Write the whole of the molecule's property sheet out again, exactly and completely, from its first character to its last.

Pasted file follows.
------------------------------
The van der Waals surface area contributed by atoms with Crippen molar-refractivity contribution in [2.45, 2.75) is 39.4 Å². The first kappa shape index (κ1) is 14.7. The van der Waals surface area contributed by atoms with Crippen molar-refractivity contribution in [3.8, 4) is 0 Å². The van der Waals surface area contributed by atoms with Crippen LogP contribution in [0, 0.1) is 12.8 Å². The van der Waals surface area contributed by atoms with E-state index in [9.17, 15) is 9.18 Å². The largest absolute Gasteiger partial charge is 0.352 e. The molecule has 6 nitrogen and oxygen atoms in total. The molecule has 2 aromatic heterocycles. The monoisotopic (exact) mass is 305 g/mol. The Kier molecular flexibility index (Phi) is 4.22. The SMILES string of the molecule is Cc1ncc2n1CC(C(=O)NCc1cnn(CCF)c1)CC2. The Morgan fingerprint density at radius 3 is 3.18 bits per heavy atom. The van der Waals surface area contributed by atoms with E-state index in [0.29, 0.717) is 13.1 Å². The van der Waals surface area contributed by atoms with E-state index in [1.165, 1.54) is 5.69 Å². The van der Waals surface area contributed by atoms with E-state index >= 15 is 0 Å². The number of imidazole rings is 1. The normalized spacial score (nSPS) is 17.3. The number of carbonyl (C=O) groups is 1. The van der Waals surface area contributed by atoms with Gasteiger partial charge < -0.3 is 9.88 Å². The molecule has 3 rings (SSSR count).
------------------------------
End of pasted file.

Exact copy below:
The van der Waals surface area contributed by atoms with Crippen molar-refractivity contribution in [2.45, 2.75) is 39.4 Å². The first kappa shape index (κ1) is 14.7. The van der Waals surface area contributed by atoms with Crippen molar-refractivity contribution in [3.8, 4) is 0 Å². The van der Waals surface area contributed by atoms with Crippen LogP contribution in [0, 0.1) is 12.8 Å². The van der Waals surface area contributed by atoms with E-state index in [9.17, 15) is 9.18 Å². The largest absolute Gasteiger partial charge is 0.352 e. The molecule has 6 nitrogen and oxygen atoms in total. The molecule has 2 aromatic heterocycles. The monoisotopic (exact) mass is 305 g/mol. The Kier molecular flexibility index (Phi) is 4.22. The SMILES string of the molecule is Cc1ncc2n1CC(C(=O)NCc1cnn(CCF)c1)CC2. The Morgan fingerprint density at radius 3 is 3.18 bits per heavy atom. The van der Waals surface area contributed by atoms with E-state index in [0.29, 0.717) is 13.1 Å². The van der Waals surface area contributed by atoms with E-state index in [1.165, 1.54) is 5.69 Å². The van der Waals surface area contributed by atoms with E-state index >= 15 is 0 Å². The number of imidazole rings is 1. The normalized spacial score (nSPS) is 17.3. The number of carbonyl (C=O) groups is 1. The van der Waals surface area contributed by atoms with Gasteiger partial charge < -0.3 is 9.88 Å². The molecule has 3 rings (SSSR count).